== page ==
When being arrested, defendant pulled away from officers in his room and dove for his bed and reached under a pillow. Officers thought he was going for a gun, and a melee ensued. He was charged with assault and resisting arrest. Even if the arrest was unlawful, the new crime exception is adopted. His offense against the officers occurred after the alleged illegal entry [which it probably wasn’t anyway]. Picogna v. State, 2022 Ala. Crim. App. LEXIS 8 (Feb. 11, 2022):
Stated succinctly, the new-crime exception to the exclusionary rule provides that, when a defendant commits a new and distinct crime in response to a Fourth Amendment violation, the exclusionary rule does not bar evidence of the new crime. Courts have advanced different rationales for the exception. Some have held that a defendant does not have a reasonable expectation of privacy in his or her actions in the presence of police after a Fourth Amendment violation. See United States v. Waupekenay, 973 F.2d 1533, 1537 (10th Cir. 1992). Some view the new-crime exception as an extension of the attenuation-from-taint exception, finding that the commission of the new crime is a “free and independent action” that dissipates the taint. People v. Townes, 41 N.Y.2d 97, 102, 359 N.E.2d 402, 406, 390 N.Y.S.2d 893, 897 (1976). And others focus on the purpose of the exclusionary rule, finding that “the limited objective of the exclusionary rule is to deter unlawful police conduct — not to provide citizens with a shield so as to afford an unfettered right to threaten or harm police officers in response to the illegality.” Brocuglio, 264 Conn. at 788, 826 A.2d at 152. Finally, some courts apply a combination of rationales, as this Court did in Hornsby, supra, in finding that the defendant’s actions over the course of a month in plotting with a jail inmate to dispose of the marijuana evidence against him dissipated the taint even if the initial search and seizure of the marijuana was illegal, but also noting that “[s]ound public policy dictates that the law should discourage and deter the incentive on the part of accused persons to commit other new and separate crimes.” 517 So. 2d at 639. See also Doke, 171 P.3d at 240-41 (applying “[t]he attenuation rational for admitting evidence of a new crime committed in response to police misconduct” but also pointing out that ‘[a] rule that would allow a person whose right to be free from unreasonable searches and seizures was allegedly violated to respond with acts of violence would be contrary to the public interest”).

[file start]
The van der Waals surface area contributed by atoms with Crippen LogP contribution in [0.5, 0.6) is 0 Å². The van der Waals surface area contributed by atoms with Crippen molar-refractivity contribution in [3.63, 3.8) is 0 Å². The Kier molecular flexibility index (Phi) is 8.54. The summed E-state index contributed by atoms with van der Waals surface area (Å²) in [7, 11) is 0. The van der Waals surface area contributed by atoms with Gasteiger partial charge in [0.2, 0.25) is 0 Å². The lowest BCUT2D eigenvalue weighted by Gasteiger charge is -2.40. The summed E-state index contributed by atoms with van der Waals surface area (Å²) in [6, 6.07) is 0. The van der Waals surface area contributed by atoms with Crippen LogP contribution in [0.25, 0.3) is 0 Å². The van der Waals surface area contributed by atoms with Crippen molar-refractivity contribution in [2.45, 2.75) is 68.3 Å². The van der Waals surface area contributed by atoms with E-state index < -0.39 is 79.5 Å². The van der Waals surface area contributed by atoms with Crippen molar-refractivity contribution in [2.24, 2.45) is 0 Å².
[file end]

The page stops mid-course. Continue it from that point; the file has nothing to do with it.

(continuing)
The third rationale is particularly persuasive as a basis for applying the new-crime exception in this case. As the Connecticut Supreme Court explained [ State v. Brocuglio, 264 Conn. 778, 826 A.2d 145 (2003)] ….